Adri­atic oil, gas ex­plo­ration raises con­cerns for Croa­tia tourism

The China Post - - BUSINESS - BY LA­JLA VE­SEL­ICA

As Croa­tia gears up for ex­plo­ration of oil and gas in the Adri­atic sea, green groups have raised con­cerns about the en­vi­ron­ment and econ­omy of the tourism-de­pen­dant coun­try’s is­lands and pris­tine coast­line.

The gov­ern­ment in Septem­ber is set to sign con­tracts with two energy groups which have been granted the right to ex­plore and drill for oil and gas in the Adri­atic for a pe­riod of up to 30 years.

“It is a very im­por­tant pro­ject for Croa­tia,” Bar­bara Doric, head of the hy­dro­car­bon agency told AFP.

By ex­ploit­ing ad­di­tional re­sources “which we as­sume we have in the Adri­atic, it will en­able the coun­try to be­come energy in­de­pen­dent and, when it comes to gas, even to be­come an ex­porter,” she said.

Two li­censes have been awarded to the INA oil group — jointly owned by the Croa­t­ian state and Hungary’s MOL — and one to Italy’s ENI and MEDOILGAS.

The gov­ern­ment is aim­ing for the pro­ject to give a much-needed boost to Croa­tia’s econ­omy, which has been mired in re­ces­sion since 2008.

Of­fi­cials es­ti­mate that di­rect ben­e­fits for the state bud­get could even­tu­ally reach around one bil­lion eu­ros net profit (US$1.1 bil­lion) an­nu­ally. In­di­rect pos­i­tive ef­fects, such as de­vel­op­ment of sup­port­ing in­dus­tries or cre­at­ing new jobs in a coun­try where un­em­ploy­ment stands at 20 per­cent, should also re­sult from the ex­plo­ration.

“The domino ef­fect could be re­ally strong,” Doric said.

“Cal­cu­la­tions of po­ten­tial im­pact on the coun­try’s gross do­mes­tic prod­uct (GDP) show it could be 3 to 4 per­cent, which is a lot.”

But ever since the pro­ject was launched it has sparked strong crit­i­cism from lo­cal and in­ter­na­tional groups con­cerned about the en­vi­ron­ment as well as the econ­omy. Many Croa­t­ians fear it could se­ri­ously harm the Balkan coun­try’s valu­able tourism in­dus­try.

Tourism, which has grad­u­ally re­cov­ered since the for­mer Yu­goslav re­pub­lic’s 1990s in­de­pen­dence war, ac­counts for around 20 per­cent of Croa­tia’s GDP. Those who op­pose the drilling claim the risks far out­weigh the pos­si­ble ben­e­fits.

“It’s

‘Rus­sian roulette’

im­pos­si­ble

to im­ple­ment this pro­ject with­out very se­ri­ous dam­age to both the en­vi­ron­ment and the lo­cal econ­omy (which is) based on tourism and the fish­ing in­dus­try,” Vjeran Pir­sic, head of the en­vi­ron­men­tal group Eko Kvarner, told AFP.

Pir­sic also claimed the off­shore oil drilling will not match the ben­e­fit from tourism which last year to­talled 7.4 bil­lion eu­ros.

“That means we are play­ing Rus­sian roulette,” he said.

Green groups warn that in the rel­a­tively small and shal­low Adri­atic sea the ex­plo­ration phase, ex­pected to last up to five years in­clud­ing seis­mic re­search and un­der­wa­ter ex­plo­sion, would se­ri­ously af­fect marine life.

The vis­ual im­pact of oil plat­forms on the hori­zon would also dis­cour­age tourists, es­pe­cially those sail­ing among Croa­tia’s thou­sands of pic­turesque is­lands and islets, they claim.

“In the worst case sce­nario it would be a to­tal dis­as­ter, we will not be able to sur­vive, our kids and grand­chil­dren will be starv­ing,” Pir­sic warned.

Croa­tia ev­ery year wel­comes as tourists al­most triple the num­ber of its 4.2 mil­lion pop­u­la­tion, with most vis­it­ing its stun­ning Adri­atic coast.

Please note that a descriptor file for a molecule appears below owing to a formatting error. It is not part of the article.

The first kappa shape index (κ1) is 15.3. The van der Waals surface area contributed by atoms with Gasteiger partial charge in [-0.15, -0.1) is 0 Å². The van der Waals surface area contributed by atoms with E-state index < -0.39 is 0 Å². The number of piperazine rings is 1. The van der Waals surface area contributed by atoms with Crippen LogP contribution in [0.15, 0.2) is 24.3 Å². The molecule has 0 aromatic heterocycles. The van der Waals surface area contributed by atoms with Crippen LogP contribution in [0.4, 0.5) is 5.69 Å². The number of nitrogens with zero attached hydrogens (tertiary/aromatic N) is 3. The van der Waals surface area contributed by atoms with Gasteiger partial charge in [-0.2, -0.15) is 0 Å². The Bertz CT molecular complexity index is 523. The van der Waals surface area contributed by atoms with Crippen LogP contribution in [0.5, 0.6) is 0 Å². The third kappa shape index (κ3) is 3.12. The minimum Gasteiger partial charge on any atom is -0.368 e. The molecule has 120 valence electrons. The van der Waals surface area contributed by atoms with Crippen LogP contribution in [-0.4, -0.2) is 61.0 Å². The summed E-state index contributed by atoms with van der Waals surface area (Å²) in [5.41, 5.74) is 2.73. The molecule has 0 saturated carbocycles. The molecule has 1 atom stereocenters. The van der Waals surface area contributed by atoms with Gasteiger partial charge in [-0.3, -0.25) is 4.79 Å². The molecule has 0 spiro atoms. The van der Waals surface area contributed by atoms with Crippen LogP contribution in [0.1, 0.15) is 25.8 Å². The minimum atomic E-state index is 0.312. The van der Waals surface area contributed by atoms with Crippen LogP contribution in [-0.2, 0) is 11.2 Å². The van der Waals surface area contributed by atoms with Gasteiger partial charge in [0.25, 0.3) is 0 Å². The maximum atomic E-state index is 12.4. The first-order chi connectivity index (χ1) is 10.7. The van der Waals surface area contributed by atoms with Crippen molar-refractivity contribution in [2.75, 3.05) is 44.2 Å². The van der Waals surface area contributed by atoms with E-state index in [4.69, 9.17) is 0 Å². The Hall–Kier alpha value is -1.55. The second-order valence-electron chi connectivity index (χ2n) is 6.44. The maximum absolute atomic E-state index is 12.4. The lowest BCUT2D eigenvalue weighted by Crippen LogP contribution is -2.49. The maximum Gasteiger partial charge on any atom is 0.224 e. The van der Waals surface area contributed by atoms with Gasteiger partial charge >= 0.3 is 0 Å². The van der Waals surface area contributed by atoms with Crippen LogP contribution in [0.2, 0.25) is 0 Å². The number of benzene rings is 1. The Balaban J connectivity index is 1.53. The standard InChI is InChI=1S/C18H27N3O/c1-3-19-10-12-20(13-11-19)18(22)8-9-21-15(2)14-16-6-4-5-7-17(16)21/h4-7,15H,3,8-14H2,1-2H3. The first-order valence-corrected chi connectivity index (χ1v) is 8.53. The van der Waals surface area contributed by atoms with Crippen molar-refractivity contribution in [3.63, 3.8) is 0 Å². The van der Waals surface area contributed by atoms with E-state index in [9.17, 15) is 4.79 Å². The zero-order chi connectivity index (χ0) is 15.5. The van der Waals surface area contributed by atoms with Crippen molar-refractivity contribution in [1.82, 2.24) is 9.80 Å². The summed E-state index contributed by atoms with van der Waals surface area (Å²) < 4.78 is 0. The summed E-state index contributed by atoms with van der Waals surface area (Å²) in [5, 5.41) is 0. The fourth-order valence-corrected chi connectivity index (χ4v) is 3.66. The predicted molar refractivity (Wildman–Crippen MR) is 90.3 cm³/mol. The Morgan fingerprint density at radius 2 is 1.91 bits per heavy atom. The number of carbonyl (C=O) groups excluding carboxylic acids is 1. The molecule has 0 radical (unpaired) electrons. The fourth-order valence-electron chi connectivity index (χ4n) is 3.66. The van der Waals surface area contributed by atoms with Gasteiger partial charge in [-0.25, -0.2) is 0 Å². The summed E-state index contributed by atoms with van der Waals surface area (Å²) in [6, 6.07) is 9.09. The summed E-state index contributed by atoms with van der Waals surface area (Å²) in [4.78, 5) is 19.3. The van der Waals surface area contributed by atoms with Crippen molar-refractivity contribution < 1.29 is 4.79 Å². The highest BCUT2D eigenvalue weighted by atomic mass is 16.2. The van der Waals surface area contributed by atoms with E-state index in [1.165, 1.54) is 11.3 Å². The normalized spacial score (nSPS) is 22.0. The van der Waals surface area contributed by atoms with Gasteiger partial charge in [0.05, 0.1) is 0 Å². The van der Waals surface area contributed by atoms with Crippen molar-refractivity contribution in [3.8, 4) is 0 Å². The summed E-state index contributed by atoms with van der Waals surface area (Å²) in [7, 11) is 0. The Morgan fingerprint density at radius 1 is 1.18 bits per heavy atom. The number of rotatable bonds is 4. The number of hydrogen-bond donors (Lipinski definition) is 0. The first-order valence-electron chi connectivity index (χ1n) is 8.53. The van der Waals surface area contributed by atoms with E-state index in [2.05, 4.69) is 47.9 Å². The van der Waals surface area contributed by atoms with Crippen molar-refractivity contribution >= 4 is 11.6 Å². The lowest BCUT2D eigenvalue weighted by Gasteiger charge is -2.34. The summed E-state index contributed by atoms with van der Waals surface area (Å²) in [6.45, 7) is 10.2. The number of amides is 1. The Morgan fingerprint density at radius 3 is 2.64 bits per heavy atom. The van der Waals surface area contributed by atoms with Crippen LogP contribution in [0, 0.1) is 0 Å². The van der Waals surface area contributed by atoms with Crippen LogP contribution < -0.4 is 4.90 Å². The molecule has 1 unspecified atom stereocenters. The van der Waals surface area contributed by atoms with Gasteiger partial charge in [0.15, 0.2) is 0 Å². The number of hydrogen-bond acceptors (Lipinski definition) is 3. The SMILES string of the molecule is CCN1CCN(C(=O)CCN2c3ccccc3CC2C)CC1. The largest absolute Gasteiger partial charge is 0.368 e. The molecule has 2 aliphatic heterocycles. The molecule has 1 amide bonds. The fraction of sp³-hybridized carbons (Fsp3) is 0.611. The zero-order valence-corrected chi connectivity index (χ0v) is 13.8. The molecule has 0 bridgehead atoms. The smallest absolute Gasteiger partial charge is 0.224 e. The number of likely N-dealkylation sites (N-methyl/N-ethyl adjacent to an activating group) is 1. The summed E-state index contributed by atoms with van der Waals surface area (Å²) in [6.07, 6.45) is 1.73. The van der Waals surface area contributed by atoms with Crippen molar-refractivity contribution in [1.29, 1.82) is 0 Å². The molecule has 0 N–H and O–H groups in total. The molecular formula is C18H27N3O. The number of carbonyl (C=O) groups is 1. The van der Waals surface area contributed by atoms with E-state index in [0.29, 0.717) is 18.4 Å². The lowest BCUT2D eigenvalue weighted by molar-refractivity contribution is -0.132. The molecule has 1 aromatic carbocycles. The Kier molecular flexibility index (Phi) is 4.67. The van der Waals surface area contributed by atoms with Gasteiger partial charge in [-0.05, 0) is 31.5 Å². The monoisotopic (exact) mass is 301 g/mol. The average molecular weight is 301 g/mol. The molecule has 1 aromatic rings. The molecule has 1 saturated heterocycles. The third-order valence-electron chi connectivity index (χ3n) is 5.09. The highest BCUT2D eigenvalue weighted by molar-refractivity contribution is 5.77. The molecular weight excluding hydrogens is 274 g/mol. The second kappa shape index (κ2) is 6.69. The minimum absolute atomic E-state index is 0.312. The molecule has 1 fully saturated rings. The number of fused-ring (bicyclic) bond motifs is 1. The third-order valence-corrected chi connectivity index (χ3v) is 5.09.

The green groups have also claimed that the pro­ject lacked a proper en­vi­ron­men­tal study and ac­cuse the author­i­ties of not con­sult­ing lo­cal com­mu­ni­ties about it.

Last month the city coun­cil of Dubrovnik — the pearl of the Adri­atic coast — adopted a res­o­lu­tion against the drilling.

Croa­t­ians Di­vided

But Croa­t­ian author­i­ties firmly re­ject the al­le­ga­tions and say cit­i­zens were clearly in­formed about ev­ery step of the pro­ject.

“There is no room for any panic as this is a very con­trolled process,” Doric said, as­sur­ing that Croa­tia would im­ple­ment the high­est safety stan­dards.

The gov­ern­ment pointed out that ex­plo­ration for oil and gas has been on­go­ing on the Ital­ian side of the Adri­atic for decades. The first ex­plo­rations in Croa­tia started in 1970s and cur­rently there are 20 plat­forms along the coun­try’s north­ern Is­tria penin­sula ex­ploit­ing gas.

“Those who are against (the pro­ject) ... are against Croa­tia’s in­dus­trial de­vel­op­ment,” Econ­omy Min­is­ter Ivan Vrdoljak said.

Croa­tia pro­duces about 60 per- cent of its own nat­u­ral gas and im­ports 80 per­cent of its an­nual oil needs.

Mean­while, Croa­t­ians re­main di­vided over the is­sue.

Sur­veys show that up to 52 per­cent of Croa­t­ians op­pose the pro­ject, cit­ing as their main con­cern tourism as they deem it more im­por­tant for the coun­try than oil and gas. Those who back the drilling say the main ben­e­fit would be that Croa­tia would be­come energy in­de­pen­dent.

“Risks would not be much greater than they are to­day, given all the plat­forms that are al­ready there, and the coun­try could cer­tainly use ad­di­tional in­come,” said Ne­nad, a 53-year-old sail­ing boat owner from Za­greb.

Ned­jeljko Lesica, a fish­er­man and for­mer res­tau­rant owner from Njivice sees it dif­fer­ently.

“Look at this beauty,” he said proudly point­ing to the crys­tal clear wa­ter in a bay of a small vil­lage on the is­land of Krk.

“This pro­ject is bad for all. Ev­ery­thing will be in dan­ger — fish­ery, tourism mostly, and we will live from that,” the 67-year-old told AFP.

“When would we re­cover in the case of a dis­as­ter? Never!”

(Right) This pic­ture taken on March 13 shows an oil plat­form “Ana­maria A” in the Adri­atic Sea near the Croa­t­ian town of Pula.

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